This project has visually explored the relationships between language, knowledge and subjectivity. Its conceptual foundations have been developed through an engagement with post-structural theory, literature and personal experience. Its visual language has been formed by adopting aspects of Nicolas Bourriaud's theories of postproduction and relational aesthetics in tandem with early conceptual art's aesthetic of administration.
The result of the project is a series of installations that focus on viewer experience and offer the possibility of developing new narratives about our relationship to language and knowledge. The installations incorporate already existing materials, cultural signs, objects and ideas associated with institutional practices of collecting, manipulating and disseminating information. The familiar language of bureaucracy has thus been used to create a network of seemingly interconnected scenarios that engage the viewer in the shifting roles of protagonist, subject, witness or voyeur. A sense of uncertainty and confusion is produced, evoking the idea of a fractured subjectivity in a state of limbo, a condition in which meaning is gained only through attempting to piece together the different narratives on offer. The nature of our relationship to language and knowledge is thus evoked through physical and psychological interaction as well as visual engagement with the work.
The project's concern with language, knowledge and information systems harks back to the conceptual art movement of the1960s and to contemporary art's accompanying engagement with philosophy, in particular post-structuralism. Within this context, it has re-visited and re-assessed ideas about the role of language in defining contemporary subjectivity and has explored strategies for conveying those ideas through installation. From Kosuth to the Kabakovs, it references a broad spectrum of artists who have investigated related themes using an almost uncategorisable array of non-traditional materials, styles and strategies.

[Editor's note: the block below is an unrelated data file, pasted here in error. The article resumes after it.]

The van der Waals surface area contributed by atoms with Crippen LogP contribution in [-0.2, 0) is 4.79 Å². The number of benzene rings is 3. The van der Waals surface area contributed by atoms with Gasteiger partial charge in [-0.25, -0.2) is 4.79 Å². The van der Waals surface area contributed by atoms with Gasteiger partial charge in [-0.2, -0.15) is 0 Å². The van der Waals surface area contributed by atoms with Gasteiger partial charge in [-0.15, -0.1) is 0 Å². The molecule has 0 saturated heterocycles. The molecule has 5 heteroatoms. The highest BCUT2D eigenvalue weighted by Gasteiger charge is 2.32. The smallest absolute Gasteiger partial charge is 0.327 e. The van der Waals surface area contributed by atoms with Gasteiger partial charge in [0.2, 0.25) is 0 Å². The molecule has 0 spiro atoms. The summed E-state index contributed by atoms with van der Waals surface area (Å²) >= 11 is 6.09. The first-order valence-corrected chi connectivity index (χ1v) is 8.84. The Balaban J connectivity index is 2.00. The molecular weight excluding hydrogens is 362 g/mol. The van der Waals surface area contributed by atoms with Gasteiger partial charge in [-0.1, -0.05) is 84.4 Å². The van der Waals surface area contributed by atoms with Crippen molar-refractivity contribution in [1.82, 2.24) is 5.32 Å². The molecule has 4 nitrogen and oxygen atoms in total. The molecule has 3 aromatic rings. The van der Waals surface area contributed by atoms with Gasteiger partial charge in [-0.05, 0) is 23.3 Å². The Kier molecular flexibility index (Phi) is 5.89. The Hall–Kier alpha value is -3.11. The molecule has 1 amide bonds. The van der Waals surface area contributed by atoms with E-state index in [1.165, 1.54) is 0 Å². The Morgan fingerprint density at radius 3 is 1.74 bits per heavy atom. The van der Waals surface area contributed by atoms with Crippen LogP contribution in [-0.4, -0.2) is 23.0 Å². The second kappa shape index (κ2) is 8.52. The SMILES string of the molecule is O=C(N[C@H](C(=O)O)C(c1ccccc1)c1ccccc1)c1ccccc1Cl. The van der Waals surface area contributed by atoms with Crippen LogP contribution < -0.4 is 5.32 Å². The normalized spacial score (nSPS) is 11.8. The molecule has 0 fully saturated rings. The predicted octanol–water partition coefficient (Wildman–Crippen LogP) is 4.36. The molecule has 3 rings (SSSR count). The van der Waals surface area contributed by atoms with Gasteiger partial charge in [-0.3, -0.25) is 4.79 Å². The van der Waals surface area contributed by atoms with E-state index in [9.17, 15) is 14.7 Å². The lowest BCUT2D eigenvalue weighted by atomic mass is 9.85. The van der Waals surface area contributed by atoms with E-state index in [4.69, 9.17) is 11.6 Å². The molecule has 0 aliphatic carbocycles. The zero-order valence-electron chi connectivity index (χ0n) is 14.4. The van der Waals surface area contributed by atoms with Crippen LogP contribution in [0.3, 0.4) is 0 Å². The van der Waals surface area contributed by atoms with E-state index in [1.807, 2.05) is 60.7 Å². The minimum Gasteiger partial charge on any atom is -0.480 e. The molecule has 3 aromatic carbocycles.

The project has concluded that we are fragmented subjects in a state of limbo, our relationship to language and knowledge characterised by paradox, anxiety, complicity and challenge - and a continued search for meaning and wholeness despite their seeming absence. Ultimately, it has presented the viewer with an opening: a new network of possible narratives about language, knowledge and self. Although these narratives appear to be linked, they fail to come to a neat conclusion. Just as contemporary subjectivity is in a state of limbo, so too, are the scenarios depicted in the installations.